It's been two hours since Kevin Levrone has eaten and he' hungry. Real hungry. His last meal was a mere 1,200 calories that wore off quickly during a drive through Glen Burnie.
And now the stomach of the 250-pound, world-class bodybuilder is growling.
From the telephone in his BMW he calls Sher Jantz, a waitress at Mo's Seafood Factory on Ritchie Highway. "It's Kevin. I think I'm going to get the filet mignon this time. I'll be there in 10 minutes."
He's at Mo's in five minutes. The meal -- his fourth of seven daily and his second of the day at Mo's -- is on its way, Ms. Jantz says. Soon, a 16-ounce, extra-lean steak, five stalks of broccoli and a large bowl of rice arrive.
He eats at least 7,500 calories daily -- mostly protein. Nothing seasoned. Nothing fatty.
"You don't want the wrong things to stick to you," he says. He pushes aside a basket of bread. "Can't have that."
At 28, Kevin Levrone is still growing. He wants to get bigger. He needs to get bigger. He has to get bigger.
The Severna Park resident is one of the world's top bodybuilders, a rising star in a sport where men's and women's bodies are judged by their muscle mass and symmetry.
Bodybuilding has been lucrative for Levrone. Since he turned pro two years ago, he has won more than $200,000 from contests. First-place wins earned him $105,000 in two contests in March.
He has also placed in the top five both times he's entered the Mr. Olympia contest, the sport's most prestigious competition. This year, he's a favorite in the September event in Atlanta. (Closer to home, he'll appear July 16 at a Glen Burnie bodybuilding contest named for him.)
"I've got to eat a lot of food because my meals are low in fat," Levrone says while at Mo's, the Glen Burnie restaurant where he dines at least 12 times a week.
"My body gets zapped for energy. Carbohydrates. So once I feel a meal wearing down, it's time to eat again. People are expecting a lot from me now."
As he eats, waiters and patrons pass by and gawk at his forearms and biceps, which protrude from his custom-made Polo shirt. The attention is not new to Levrone, and he politely smiles at the onlookers.
"It's attention that you get used to because people aren't used to seeing anybody who looks like I do," he says.
For Levrone, eating, working out and trying to be a "regular guy" is a full-time job. Problem is, few "regular guys" pack 250 pounds of muscle on a 5-foot-9 frame, which features a 56-inch chest tapered to a 32-inch waist and only 2.7 percent body fat.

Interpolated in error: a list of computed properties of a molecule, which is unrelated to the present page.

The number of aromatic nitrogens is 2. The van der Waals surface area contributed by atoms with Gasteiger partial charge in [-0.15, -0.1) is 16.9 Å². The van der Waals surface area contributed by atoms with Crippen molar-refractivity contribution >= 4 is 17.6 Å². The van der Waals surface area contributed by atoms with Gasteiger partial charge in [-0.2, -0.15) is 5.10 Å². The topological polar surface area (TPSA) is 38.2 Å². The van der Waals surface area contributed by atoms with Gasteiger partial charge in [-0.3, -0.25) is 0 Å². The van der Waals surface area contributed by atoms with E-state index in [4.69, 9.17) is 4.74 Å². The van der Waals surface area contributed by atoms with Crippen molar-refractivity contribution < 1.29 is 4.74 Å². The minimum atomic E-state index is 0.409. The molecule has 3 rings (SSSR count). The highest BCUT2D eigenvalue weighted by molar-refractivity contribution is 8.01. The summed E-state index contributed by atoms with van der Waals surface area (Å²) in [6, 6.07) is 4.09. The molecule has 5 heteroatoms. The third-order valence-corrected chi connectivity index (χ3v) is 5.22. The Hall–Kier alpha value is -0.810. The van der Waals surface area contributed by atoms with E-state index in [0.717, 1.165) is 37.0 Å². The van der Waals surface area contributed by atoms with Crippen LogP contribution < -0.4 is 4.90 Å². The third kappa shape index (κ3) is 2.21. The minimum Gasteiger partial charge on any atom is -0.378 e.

And few regular guys spend $500 to $700 a week on food, much of it in a restaurants where the waiters and cooks know them by name and know how to fix each of their meals.
And not too many common Joes get paid to pump iron, travel the world and appear regularly on the covers of workout magazines and on television exercise shows, sans shirt.
But those are just some of the trappings that go along with being a world champ, Levrone says, whether it's in bodybuilding or anything else.
"That's my job," he says. "I get paid to stay in shape and be physically fit. Everything I've got I've busted my a-- for. What matters to me is if there is some kid out there who looks at me and thinks that I'm his super hero. If I can put a smile on his face and send him a positive message, that matters.
Although he's posed before thousands of people on stages throughout the world, been pictured on magazines and appeared on television shows wearing only the briefest of trunks, Levrone says he is relaxed only when in the gym.
Which explains why he's there for two hours twice a day, six days a week. That leaves little time to spend at home with his wife, Lolita, a saleswoman for Saks Fifth Avenue.
"I'm either training or thinking about training all of the time," Levrone says. "This is what I like to do. It's one of the hardest sports in the world to be successful. In bodybuilding you have to know your body and have it down to a science. When I train in the gym, it's my world and that's it."
Levrone began bodybuilding in the late 1980s and has pumped iron seriously for about 10 years. In 1990 he entered his first bodybuilding contest, the Mr. Colossus in Baltimore, and won. ,, That year he also won the Mr. Annapolis and Mr. Maryland contests. The next year he placed second at the Junior Nationals and later won the amateur National Championship.